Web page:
Why Okra Has a Reputation as a Bad Seed
FARAI CHIDEYA, host:
When you think of the South, you also might think of Southern cooking. Walk into a Southern kitchen at dinnertime, and there's a good chance okra will be on the menu. While many Americans dislike okra, commentator Siddhartha Mitter is a fan.
I discovered my favorite vegetable at age seven at my grandma's table in Calcutta, India. That vegetable was okra. Simmered in mustard oil, the green pods were rich, pillowy and moist. I became hooked for life. In America, okra is quite the vegetable of ill repute. It's commonly grown in Southern gardens, but also roundly disliked. Okra has lovers and haters, but mainly haters. The reason is the texture. Here we call that lush consistency `slime,' and cookbooks always offer tips to help defeat the ooze.
But defeating the ooze defeats the point. In Africa, Brazil and the Arab world, okra's consistency serves to bind the stew; often, the thicker the better. A sauce gumbo from Ivory Coast involves okra sliced to the vanishing point, a green substance that stretches taut off the spoon, infused with palm oil, freckled with seeds, crackling cubes of beef and sinews of smoked fish and giant quarters of crab. I call that delicious, but many Americans would call it disgusting.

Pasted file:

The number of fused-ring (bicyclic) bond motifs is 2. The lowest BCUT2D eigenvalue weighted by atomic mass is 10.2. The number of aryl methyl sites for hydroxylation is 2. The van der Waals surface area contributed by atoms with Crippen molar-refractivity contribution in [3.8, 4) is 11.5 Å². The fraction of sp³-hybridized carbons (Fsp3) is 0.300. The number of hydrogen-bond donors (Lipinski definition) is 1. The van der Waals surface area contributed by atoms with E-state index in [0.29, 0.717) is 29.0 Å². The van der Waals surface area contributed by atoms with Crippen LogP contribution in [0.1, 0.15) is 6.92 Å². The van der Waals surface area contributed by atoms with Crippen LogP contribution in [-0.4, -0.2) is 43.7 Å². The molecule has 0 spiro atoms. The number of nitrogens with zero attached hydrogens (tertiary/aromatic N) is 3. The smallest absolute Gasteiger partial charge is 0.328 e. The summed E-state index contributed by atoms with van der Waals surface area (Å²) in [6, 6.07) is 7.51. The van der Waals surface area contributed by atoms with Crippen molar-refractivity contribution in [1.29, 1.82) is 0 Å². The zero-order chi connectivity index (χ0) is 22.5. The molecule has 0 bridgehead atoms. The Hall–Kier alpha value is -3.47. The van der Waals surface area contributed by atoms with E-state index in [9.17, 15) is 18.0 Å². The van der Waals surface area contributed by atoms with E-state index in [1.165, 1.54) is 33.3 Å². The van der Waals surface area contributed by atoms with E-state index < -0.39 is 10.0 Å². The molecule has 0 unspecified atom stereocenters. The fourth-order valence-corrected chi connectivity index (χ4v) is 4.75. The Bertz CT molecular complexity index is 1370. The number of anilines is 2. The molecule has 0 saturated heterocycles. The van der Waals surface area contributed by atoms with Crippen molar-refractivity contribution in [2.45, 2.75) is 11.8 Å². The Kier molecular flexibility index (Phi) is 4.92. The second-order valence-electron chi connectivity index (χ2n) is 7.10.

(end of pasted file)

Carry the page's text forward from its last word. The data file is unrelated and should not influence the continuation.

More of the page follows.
Our issues with okra run deep, ever since it came out of Africa. A British writer in colonial India said, `The pods, on account of their slimy nature, are not generally in favor with Europeans.' A writer in the American colonies said okra stew was `reckoned a dainty by some people and especially by the Negroes.' In 1949, one expert pronounced it `too gooey or mucilaginous' to suit American tastes. Okra was on the wrong side of history. The rejection of such items of Negro food as okra or chitlins could only drive those foods underground. Like the so-called funk of black music, the slime of okra was a little bit defiant and a little bit shameful. But unlike the music, okra did not cross over.
No surprise that okra's adoption by white America was limited to poor, rural folks. And poor families, black and white, often shed okra as they rose in status or moved to the city. But okra is coming back. The strongest force behind okra's revival is immigration. Like it or not, that African sauce gumbo has come to America. So have mokaika(ph) from Bahilla, callaloo from Haiti, bomyea stew from Egypt and more. These proud, delicious concoctions are helping our own okra stews, gumbos and limpet susans(ph) come out into the sunlight and discover the rambunctious global family from which they were estranged.
CHIDEYA: Siddhartha Mitter is a Boston-based independent writer on politics and culture.
NPR transcripts are created on a rush deadline by Verb8tm, Inc., an NPR contractor, and produced using a proprietary transcription process developed with NPR. This text may not be in its final form and may be updated or revised in the future. Accuracy and availability may vary. The authoritative record of NPR’s programming is the audio record.